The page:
In addition to the food truck manager issues (which were the bulk) they found we made a total of $2,396.33 in overtime errors. During this investigation we also found that we OVERPAID due to overtime hours by $5,500 (of course we didn’t seek to get that back, but I found that errors work both ways). Most errors were because our Payroll person was making a mistake in some calculations. There were periods where she had used the hours worked over 2 weeks to determine overtime (instead of 1 week). We pay bi-weekly, but DOL wants overtime calculations to be weekly. We did it correctly in most cases but there were a few incidents over the period where the calculations were in error. It was an honest mistake I was unaware of until the investigation. I wrote a letter to the DOL back in September 2015 when this first came to light saying that I wanted to cut those checks right away to fix this problem. They said no, it was now a part of their investigation. An investigation that wasn’t resolved until 2018. Happily those folks have now been paid. But I think we should have been able to fix that back in 2015. Sorry. I warned this stuff gets pretty technical. Gets worse from here.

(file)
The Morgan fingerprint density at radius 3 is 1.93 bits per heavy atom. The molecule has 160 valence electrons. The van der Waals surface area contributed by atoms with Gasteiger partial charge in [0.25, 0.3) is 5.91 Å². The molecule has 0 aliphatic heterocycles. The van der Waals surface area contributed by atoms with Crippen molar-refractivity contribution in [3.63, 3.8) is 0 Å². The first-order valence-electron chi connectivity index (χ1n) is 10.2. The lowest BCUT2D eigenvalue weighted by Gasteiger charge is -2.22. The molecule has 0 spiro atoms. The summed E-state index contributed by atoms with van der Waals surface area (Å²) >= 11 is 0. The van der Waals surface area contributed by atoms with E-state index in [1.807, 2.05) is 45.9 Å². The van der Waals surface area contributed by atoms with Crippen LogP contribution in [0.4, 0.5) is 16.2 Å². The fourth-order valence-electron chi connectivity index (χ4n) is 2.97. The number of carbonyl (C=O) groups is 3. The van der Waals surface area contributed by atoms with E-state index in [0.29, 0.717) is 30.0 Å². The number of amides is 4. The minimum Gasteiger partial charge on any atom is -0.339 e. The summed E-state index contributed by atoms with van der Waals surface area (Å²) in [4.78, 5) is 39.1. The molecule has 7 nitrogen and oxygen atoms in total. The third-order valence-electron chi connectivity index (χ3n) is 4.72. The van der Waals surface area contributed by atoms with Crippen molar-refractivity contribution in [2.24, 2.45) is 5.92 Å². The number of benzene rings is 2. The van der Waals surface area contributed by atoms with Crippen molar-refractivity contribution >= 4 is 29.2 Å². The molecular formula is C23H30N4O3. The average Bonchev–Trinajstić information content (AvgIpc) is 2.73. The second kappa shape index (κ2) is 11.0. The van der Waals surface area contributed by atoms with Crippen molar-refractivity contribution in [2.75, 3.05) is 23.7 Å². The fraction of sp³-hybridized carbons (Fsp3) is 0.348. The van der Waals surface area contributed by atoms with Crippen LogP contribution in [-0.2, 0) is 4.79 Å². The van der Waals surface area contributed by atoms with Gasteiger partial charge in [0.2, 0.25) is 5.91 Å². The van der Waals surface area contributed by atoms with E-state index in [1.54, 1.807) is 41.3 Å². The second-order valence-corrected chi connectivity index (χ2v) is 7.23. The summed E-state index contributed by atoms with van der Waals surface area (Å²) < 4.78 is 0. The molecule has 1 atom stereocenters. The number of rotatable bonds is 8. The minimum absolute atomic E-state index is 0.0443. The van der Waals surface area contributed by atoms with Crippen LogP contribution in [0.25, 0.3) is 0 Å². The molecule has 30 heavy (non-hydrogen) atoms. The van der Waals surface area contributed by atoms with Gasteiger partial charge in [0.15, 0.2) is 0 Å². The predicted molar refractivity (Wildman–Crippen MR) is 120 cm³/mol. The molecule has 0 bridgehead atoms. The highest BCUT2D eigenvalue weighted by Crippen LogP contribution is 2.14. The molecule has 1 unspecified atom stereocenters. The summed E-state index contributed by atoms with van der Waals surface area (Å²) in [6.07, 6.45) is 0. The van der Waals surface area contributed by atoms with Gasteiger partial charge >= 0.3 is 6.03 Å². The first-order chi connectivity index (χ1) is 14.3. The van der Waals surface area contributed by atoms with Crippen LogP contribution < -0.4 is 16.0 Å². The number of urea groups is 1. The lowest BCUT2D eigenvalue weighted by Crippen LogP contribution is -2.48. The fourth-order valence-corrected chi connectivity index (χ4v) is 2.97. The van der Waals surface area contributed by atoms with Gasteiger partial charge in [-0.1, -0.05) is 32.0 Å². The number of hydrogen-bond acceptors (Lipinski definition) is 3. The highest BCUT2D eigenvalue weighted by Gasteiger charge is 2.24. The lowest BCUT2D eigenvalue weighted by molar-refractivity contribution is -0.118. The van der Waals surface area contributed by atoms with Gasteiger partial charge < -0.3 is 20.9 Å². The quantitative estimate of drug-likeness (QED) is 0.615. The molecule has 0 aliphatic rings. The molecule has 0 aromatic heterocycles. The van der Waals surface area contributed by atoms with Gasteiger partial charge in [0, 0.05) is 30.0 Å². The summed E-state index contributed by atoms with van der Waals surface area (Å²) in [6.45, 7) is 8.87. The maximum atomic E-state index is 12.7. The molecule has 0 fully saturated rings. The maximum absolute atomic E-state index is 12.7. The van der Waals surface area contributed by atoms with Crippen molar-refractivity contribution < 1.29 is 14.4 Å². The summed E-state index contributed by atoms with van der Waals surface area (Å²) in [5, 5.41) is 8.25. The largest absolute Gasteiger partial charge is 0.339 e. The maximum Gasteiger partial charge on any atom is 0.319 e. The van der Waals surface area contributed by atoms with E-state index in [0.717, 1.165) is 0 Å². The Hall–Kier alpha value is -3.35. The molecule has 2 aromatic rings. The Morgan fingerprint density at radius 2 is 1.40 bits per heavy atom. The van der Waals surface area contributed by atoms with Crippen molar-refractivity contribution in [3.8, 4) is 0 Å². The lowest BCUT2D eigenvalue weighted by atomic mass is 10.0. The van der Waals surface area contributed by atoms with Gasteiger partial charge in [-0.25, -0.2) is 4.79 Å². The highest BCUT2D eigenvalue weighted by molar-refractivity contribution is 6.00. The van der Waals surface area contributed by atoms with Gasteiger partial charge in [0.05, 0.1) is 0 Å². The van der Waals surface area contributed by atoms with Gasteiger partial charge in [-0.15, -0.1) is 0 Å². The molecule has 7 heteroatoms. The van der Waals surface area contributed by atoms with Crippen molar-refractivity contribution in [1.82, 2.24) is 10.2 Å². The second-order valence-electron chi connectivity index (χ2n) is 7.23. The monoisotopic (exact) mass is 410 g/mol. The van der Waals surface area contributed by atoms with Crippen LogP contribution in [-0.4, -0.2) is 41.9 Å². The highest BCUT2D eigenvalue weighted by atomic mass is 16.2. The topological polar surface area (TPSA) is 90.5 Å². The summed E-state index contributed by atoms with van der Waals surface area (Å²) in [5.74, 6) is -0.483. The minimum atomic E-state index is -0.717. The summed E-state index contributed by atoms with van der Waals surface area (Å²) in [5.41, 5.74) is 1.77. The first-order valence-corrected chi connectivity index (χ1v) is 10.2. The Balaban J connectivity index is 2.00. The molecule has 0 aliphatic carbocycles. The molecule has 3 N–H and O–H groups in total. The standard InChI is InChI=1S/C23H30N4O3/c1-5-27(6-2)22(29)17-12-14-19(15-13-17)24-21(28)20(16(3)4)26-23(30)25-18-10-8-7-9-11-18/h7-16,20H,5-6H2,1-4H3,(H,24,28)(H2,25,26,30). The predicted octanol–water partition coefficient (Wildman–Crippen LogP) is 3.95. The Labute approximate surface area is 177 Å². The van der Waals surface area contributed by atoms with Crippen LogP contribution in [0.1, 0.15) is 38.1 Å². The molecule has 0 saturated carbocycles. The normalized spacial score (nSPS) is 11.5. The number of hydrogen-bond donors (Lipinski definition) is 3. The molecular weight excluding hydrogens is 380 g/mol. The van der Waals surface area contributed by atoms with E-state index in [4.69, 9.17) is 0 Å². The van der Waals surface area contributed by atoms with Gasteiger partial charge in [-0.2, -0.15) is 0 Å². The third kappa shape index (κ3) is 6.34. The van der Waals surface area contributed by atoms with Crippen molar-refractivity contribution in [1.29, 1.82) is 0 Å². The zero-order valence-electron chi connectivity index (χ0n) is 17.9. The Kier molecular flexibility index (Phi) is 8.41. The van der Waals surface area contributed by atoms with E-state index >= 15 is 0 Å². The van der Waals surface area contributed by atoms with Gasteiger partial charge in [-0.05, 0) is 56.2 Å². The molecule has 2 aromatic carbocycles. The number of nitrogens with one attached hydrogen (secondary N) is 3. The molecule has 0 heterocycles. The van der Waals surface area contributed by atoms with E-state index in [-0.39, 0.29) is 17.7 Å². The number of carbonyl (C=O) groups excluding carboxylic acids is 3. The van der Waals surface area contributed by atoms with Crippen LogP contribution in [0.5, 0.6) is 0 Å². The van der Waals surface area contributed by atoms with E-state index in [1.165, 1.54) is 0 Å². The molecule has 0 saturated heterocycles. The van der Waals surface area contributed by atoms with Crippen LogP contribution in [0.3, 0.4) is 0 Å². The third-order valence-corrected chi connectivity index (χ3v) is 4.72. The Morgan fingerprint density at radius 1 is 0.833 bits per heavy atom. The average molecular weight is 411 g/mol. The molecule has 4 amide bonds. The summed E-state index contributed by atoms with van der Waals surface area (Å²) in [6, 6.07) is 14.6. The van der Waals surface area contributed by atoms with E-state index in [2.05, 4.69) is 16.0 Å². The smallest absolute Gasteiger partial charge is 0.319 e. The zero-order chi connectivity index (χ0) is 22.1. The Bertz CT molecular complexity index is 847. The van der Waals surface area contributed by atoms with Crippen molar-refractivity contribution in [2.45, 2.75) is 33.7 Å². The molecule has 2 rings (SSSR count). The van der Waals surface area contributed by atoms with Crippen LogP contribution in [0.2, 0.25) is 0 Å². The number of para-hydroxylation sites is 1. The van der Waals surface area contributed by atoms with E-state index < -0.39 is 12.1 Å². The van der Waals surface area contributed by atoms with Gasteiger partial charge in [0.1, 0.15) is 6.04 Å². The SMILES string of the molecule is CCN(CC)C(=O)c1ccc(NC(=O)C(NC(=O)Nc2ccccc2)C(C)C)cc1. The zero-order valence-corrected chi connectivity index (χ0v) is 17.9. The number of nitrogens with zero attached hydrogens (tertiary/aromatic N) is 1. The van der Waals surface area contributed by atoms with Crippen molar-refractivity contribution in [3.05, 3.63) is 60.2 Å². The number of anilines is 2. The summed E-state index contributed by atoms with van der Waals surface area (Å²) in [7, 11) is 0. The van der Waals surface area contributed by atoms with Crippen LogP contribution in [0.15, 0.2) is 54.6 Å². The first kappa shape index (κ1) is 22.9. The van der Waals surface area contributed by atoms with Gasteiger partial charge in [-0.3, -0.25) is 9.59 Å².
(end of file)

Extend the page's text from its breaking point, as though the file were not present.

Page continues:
We had a couple of situations where restaurant managers overlapped (for example, when a manager quit and the replacement came to work alongside them for a hand-off period). The DOL took the stance that because those 2 people were working at the same restaurant we shouldn’t have paid them both salary. This was a small # of dollars.